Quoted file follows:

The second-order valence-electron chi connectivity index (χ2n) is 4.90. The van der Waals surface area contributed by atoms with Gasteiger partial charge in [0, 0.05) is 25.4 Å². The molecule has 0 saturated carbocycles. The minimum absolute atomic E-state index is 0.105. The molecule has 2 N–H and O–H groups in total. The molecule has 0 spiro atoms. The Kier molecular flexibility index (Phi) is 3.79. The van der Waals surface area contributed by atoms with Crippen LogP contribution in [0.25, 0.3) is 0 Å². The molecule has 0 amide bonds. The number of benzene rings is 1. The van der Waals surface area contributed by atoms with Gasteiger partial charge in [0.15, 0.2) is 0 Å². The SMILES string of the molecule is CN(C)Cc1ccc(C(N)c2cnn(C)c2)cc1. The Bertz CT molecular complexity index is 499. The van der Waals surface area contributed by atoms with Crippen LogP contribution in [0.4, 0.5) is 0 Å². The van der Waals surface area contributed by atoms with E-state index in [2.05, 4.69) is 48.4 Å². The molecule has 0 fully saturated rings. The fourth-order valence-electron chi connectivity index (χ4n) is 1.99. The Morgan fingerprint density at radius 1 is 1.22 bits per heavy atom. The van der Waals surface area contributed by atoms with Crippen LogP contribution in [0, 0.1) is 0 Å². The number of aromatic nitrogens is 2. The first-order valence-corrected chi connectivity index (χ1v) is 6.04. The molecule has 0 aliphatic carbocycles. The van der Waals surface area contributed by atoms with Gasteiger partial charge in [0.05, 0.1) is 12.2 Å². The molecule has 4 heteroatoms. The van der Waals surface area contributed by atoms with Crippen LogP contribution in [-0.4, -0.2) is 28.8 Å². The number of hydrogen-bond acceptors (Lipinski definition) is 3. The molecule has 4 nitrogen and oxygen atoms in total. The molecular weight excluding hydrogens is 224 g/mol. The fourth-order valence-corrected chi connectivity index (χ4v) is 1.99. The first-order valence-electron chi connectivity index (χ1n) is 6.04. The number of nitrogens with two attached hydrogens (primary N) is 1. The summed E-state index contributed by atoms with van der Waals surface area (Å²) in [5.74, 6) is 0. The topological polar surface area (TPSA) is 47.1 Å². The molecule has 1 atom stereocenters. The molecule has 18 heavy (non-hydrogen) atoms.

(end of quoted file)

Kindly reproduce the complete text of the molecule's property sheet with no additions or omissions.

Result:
The second-order valence-electron chi connectivity index (χ2n) is 4.90. The van der Waals surface area contributed by atoms with Gasteiger partial charge in [0, 0.05) is 25.4 Å². The molecule has 0 saturated carbocycles. The minimum absolute atomic E-state index is 0.105. The molecule has 2 N–H and O–H groups in total. The molecule has 0 spiro atoms. The Kier molecular flexibility index (Phi) is 3.79. The van der Waals surface area contributed by atoms with Crippen LogP contribution in [0.25, 0.3) is 0 Å². The molecule has 0 amide bonds. The number of benzene rings is 1. The van der Waals surface area contributed by atoms with Gasteiger partial charge in [0.15, 0.2) is 0 Å². The SMILES string of the molecule is CN(C)Cc1ccc(C(N)c2cnn(C)c2)cc1. The Bertz CT molecular complexity index is 499. The van der Waals surface area contributed by atoms with Crippen LogP contribution in [0.4, 0.5) is 0 Å². The van der Waals surface area contributed by atoms with E-state index in [2.05, 4.69) is 48.4 Å². The molecule has 0 fully saturated rings. The fourth-order valence-electron chi connectivity index (χ4n) is 1.99. The Morgan fingerprint density at radius 1 is 1.22 bits per heavy atom. The van der Waals surface area contributed by atoms with Crippen LogP contribution in [0, 0.1) is 0 Å². The number of aromatic nitrogens is 2. The first-order valence-corrected chi connectivity index (χ1v) is 6.04. The molecule has 0 aliphatic carbocycles. The van der Waals surface area contributed by atoms with Gasteiger partial charge in [0.05, 0.1) is 12.2 Å². The molecule has 4 heteroatoms. The van der Waals surface area contributed by atoms with Crippen LogP contribution in [-0.4, -0.2) is 28.8 Å². The number of hydrogen-bond acceptors (Lipinski definition) is 3. The molecule has 4 nitrogen and oxygen atoms in total. The molecular weight excluding hydrogens is 224 g/mol. The fourth-order valence-corrected chi connectivity index (χ4v) is 1.99. The first-order valence-electron chi connectivity index (χ1n) is 6.04. The number of nitrogens with two attached hydrogens (primary N) is 1. The summed E-state index contributed by atoms with van der Waals surface area (Å²) in [5.74, 6) is 0. The topological polar surface area (TPSA) is 47.1 Å². The molecule has 1 atom stereocenters. The molecule has 18 heavy (non-hydrogen) atoms.